Apple App Store Sets $500M Sales Record at Start of 2015

The new App Store sales record was set in the first week of January, and New Year's Day 2015 was the store's biggest sales day ever, according to Apple.

Apple App Store sales

Apple's App Store set an all-time one-day sales record on New Year's Day 2015, and the store billed customers for $500 million worth of apps and in-app purchases in the first week of January alone, according to new figures the Cupertino, Calif.-based technology company unveiled on Jan. 8.

Both sales milestones come on the heels of a huge, record-breaking 2014 for the App Store, which saw customer app and in-app purchase billings rise 50 percent, while the sale of apps generated more than $10 billion in revenue for developers, according to the company.

And since the App Store was launched in 2008, developers have now earned a cumulative $25 billion from the sale of apps and games, the company said.

"This year is off to a tremendous start after a record-breaking year for the App Store and our developer community," Eddy Cue, Apple's senior vice president of Internet software and services, said in a statement. "We're so proud of the creativity and innovation developers bring to the apps they create for iOS users and that the developer community has now earned over $25 billion."

The App Store offers more than 1.4 million apps for iPhone, iPad and iPod Touch users in 155 countries around the world, with more than 725,000 of these apps made for iPad, according to Apple. App Store customers can find apps in 24 categories, including games, social networking, sports, health and fitness, travel and more.

In a related note, Apple points to some 627,000 app design and development jobs that have been created in the United States alone since the creation of the App Store and the maturing of its iOS operating system, according to the company.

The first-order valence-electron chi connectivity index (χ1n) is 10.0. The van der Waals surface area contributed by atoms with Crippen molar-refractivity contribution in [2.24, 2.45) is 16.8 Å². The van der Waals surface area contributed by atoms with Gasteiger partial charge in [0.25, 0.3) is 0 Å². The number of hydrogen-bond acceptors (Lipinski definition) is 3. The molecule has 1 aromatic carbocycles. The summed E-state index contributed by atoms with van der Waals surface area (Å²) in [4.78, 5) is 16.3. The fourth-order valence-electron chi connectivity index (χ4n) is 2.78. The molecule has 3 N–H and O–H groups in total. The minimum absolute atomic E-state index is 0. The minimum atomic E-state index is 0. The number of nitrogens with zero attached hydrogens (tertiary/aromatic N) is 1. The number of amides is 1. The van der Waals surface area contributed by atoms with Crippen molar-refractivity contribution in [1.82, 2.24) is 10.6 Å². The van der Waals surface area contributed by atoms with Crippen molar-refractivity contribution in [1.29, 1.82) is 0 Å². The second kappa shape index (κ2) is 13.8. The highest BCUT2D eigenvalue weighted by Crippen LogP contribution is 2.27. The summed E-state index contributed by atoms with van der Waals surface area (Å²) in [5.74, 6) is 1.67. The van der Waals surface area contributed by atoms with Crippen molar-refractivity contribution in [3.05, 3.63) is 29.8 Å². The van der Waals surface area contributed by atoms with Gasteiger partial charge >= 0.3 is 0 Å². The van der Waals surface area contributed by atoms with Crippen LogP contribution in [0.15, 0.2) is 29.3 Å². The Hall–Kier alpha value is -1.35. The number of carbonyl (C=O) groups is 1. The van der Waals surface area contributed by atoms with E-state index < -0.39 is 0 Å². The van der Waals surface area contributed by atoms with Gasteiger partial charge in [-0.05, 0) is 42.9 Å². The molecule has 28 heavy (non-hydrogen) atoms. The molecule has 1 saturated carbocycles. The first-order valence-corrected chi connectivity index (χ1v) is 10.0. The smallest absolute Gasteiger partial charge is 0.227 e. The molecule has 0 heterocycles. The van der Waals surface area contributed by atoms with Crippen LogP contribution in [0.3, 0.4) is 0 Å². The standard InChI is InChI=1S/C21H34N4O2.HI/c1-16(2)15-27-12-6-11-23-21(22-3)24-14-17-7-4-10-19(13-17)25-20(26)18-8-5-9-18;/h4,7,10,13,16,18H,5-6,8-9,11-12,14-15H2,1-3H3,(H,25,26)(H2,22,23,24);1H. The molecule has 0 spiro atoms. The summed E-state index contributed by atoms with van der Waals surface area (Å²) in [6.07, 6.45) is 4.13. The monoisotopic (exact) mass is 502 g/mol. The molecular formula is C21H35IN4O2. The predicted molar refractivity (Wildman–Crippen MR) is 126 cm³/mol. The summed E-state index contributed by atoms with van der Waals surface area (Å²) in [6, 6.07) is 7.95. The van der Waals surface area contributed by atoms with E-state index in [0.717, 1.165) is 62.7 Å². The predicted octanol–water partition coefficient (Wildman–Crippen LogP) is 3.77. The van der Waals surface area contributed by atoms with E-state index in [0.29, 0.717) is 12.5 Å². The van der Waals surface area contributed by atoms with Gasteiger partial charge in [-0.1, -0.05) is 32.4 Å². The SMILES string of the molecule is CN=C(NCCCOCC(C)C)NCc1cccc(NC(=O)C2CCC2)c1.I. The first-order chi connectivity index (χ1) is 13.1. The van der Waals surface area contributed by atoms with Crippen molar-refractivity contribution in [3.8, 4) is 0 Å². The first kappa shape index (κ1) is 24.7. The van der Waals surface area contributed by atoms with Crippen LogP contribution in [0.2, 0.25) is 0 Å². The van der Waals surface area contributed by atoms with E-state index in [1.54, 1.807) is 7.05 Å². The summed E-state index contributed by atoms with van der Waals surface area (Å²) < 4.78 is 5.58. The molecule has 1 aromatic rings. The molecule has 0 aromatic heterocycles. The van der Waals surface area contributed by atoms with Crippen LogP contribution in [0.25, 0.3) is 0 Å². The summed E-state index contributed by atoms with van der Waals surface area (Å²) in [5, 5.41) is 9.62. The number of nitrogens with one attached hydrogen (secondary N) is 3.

While the App Store sales figures are certainly substantial, two industry analysts contacted by eWEEK said that the numbers may portray more financial success for a very few iOS developers at the top of the iOS ecosystem, rather than for a majority of individual developers.

Yes, the iOS ecosystem brings in lots of revenue, said Dan Maycock, an analyst with Transform, but since only the top apps make real money for their developers, it's likely that only the top 1 to 5 percent of the apps being sold in the store are bringing in the bulk of the revenue figures being touted by Apple.

"It's definitely some impressive numbers," said Maycock, "but I just know that it's being driven by a relatively small number of players. It's more like a gold rush phenomenon where while a lot of people did very, very, well, the vast majority didn't."

Charles King, principal analyst at Pund-IT, agreed that the impressive App Store revenue claims are not likely trickling down into the wallets of the average iOS developer.

"While it's true that the App Store has been a great success and a benefactor to the development community, I'd say it's only been a great help to a small number of those developers," said King. "It's hard to break into that space and make a living there. It's hard for the small developers to get a toehold. It's kind of like a 'winning the lottery story' to have a hit and make a lot of money."

Maycock said he was also struck by the fact that Apple strategically unveiled its App Store revenue news during the week of the International Consumer Electronics Show (CES), even though the company is again not displaying its wares or officially attending the event.

"They find a way to get noticed even though they don't show up," said Maycock. "This has happened the last few years. This is one of their build-ups."